There was just one problem... the character didn't have any paladin levels. He was just a fighter.
|Who, me? Nah, mate, I just work here.|
Now, if you want to do that, more power to you. However, you're setting yourself up for serious problems.
Know Thy Challengers
The idea of just starting a game without talking to your players about their concepts, and looking over their sheets, is ludicrous. At the very least, running a game means you should make sure everyone followed the character creation rules you discussed in Session 0. This session is, of course, where you tell your crew what game you're playing, what limits are placed on character options and available books, and make suggestions on tone, styles, etc. More on why you should have one of these intro sessions can be found in The Importance of "Session 0" in Your Tabletop Games.
|Goddammit, Steve, why are you playing an awakened bear?|
Beyond checking everyone's math, and making sure no one decided to play as a frost giant or a mongrelman without permission, you also need to get a sense of what it is you're working with. This is true in a story aspect, since it pays to know that the alchemist has no interest in money, but he is something of a sucker for saving defenseless innocents, but it's also true in a mechanical aspect. For example, if you are planning on ambushing your party with a band of orcs, and there's a ranger with orc as a favored enemy, then you might need to alter the fight to ensure it doesn't end in two rounds. Maybe that means adding an extra ambusher, or using a template on the leader so he can stand up to the ranger, but regardless, you need to know what characters are starring in your story.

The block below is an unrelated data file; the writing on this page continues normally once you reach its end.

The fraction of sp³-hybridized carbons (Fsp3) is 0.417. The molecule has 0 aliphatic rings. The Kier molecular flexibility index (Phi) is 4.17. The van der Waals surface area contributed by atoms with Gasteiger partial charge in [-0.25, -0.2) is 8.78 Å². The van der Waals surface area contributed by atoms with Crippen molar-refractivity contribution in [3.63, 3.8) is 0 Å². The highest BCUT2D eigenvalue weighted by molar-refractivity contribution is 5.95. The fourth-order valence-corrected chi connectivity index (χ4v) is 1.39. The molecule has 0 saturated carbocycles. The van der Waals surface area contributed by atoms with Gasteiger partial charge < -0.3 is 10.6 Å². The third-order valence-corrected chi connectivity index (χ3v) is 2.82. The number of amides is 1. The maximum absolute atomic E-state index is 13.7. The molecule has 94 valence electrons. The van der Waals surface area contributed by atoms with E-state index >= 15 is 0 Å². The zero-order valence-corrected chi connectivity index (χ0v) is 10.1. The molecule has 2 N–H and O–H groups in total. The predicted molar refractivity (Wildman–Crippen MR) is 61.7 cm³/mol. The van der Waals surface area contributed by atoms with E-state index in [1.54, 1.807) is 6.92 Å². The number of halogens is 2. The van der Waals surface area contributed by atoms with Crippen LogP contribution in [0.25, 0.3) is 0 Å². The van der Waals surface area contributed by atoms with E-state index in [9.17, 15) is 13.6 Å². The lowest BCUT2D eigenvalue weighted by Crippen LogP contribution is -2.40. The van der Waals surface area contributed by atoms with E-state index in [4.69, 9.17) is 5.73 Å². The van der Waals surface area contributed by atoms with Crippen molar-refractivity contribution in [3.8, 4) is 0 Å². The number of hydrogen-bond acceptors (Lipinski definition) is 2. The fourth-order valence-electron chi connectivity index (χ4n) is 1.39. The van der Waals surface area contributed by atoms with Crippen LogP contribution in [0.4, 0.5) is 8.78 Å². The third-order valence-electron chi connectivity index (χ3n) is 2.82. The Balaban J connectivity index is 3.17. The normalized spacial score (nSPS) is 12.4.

Can you run a game just trusting your players to abide by the rules, do their math correctly, and have them reveal to you the types of characters they're playing piecemeal? You can. You can also drive a car blind-folded. Even if you think you know where you're going, and you've driven the route a thousand times before, there's a much better chance that you'll plow into a wall if you can't see where you're going.
So why run a game with a blindfold on if you don't have to? Especially since you, and your players, would likely enjoy getting to the end of the campaign a lot more than you would crashing and burning due to unexpected circumstances in the third session. Plan out the long-game, and you're a lot more likely to get where you want to be. Incorporate the PCs' stories, abilities, and achievements into the game, and your players will never want it to end.
That's all for this week's Moon Pope Monday. I don't think this is a controversial position to take, but who knows, I've been proven wrong before. As always, if you'd like to get more content like this, why not support Improved Initiative by putting a little bread in my jar? Just go to The Literary Mercenary's Patreon page, and become a patron. As little as $1 a month goes a surprisingly long way. Lastly, if you haven't followed me on Facebook, Tumblr, or Twitter yet, well, why not start?